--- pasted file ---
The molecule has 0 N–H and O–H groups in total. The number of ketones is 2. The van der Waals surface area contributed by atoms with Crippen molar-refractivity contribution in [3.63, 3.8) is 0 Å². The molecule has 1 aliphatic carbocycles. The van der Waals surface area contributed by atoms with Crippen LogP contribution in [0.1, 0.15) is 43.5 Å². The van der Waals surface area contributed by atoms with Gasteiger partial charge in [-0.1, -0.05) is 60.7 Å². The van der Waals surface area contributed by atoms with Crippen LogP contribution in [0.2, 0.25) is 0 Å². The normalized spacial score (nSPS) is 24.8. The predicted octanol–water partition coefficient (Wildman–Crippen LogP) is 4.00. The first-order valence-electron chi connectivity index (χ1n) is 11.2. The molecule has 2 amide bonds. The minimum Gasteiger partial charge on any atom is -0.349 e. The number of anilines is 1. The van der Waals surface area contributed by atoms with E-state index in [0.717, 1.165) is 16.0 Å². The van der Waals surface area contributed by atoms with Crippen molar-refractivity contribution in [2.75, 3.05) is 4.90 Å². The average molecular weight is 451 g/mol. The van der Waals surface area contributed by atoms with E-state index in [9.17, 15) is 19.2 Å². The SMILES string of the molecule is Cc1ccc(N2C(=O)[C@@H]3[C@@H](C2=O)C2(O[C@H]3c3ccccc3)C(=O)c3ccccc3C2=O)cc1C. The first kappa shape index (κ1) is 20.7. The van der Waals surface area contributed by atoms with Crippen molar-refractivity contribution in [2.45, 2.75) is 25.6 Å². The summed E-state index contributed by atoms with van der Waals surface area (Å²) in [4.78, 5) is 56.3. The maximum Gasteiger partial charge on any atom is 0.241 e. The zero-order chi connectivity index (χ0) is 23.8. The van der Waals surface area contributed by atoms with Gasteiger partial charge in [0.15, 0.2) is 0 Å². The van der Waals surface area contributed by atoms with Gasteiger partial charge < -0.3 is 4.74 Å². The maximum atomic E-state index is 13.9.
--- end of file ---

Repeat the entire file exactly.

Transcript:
The molecule has 0 N–H and O–H groups in total. The number of ketones is 2. The van der Waals surface area contributed by atoms with Crippen molar-refractivity contribution in [3.63, 3.8) is 0 Å². The molecule has 1 aliphatic carbocycles. The van der Waals surface area contributed by atoms with Crippen LogP contribution in [0.1, 0.15) is 43.5 Å². The van der Waals surface area contributed by atoms with Gasteiger partial charge in [-0.1, -0.05) is 60.7 Å². The van der Waals surface area contributed by atoms with Crippen LogP contribution in [0.2, 0.25) is 0 Å². The normalized spacial score (nSPS) is 24.8. The predicted octanol–water partition coefficient (Wildman–Crippen LogP) is 4.00. The first-order valence-electron chi connectivity index (χ1n) is 11.2. The molecule has 2 amide bonds. The minimum Gasteiger partial charge on any atom is -0.349 e. The number of anilines is 1. The van der Waals surface area contributed by atoms with E-state index in [0.717, 1.165) is 16.0 Å². The van der Waals surface area contributed by atoms with Crippen molar-refractivity contribution in [2.75, 3.05) is 4.90 Å². The average molecular weight is 451 g/mol. The van der Waals surface area contributed by atoms with E-state index in [9.17, 15) is 19.2 Å². The SMILES string of the molecule is Cc1ccc(N2C(=O)[C@@H]3[C@@H](C2=O)C2(O[C@H]3c3ccccc3)C(=O)c3ccccc3C2=O)cc1C. The first kappa shape index (κ1) is 20.7. The van der Waals surface area contributed by atoms with Crippen molar-refractivity contribution in [2.45, 2.75) is 25.6 Å². The summed E-state index contributed by atoms with van der Waals surface area (Å²) in [4.78, 5) is 56.3. The maximum Gasteiger partial charge on any atom is 0.241 e. The zero-order chi connectivity index (χ0) is 23.8. The van der Waals surface area contributed by atoms with Gasteiger partial charge in [0.15, 0.2) is 0 Å². The van der Waals surface area contributed by atoms with Gasteiger partial charge < -0.3 is 4.74 Å². The maximum atomic E-state index is 13.9.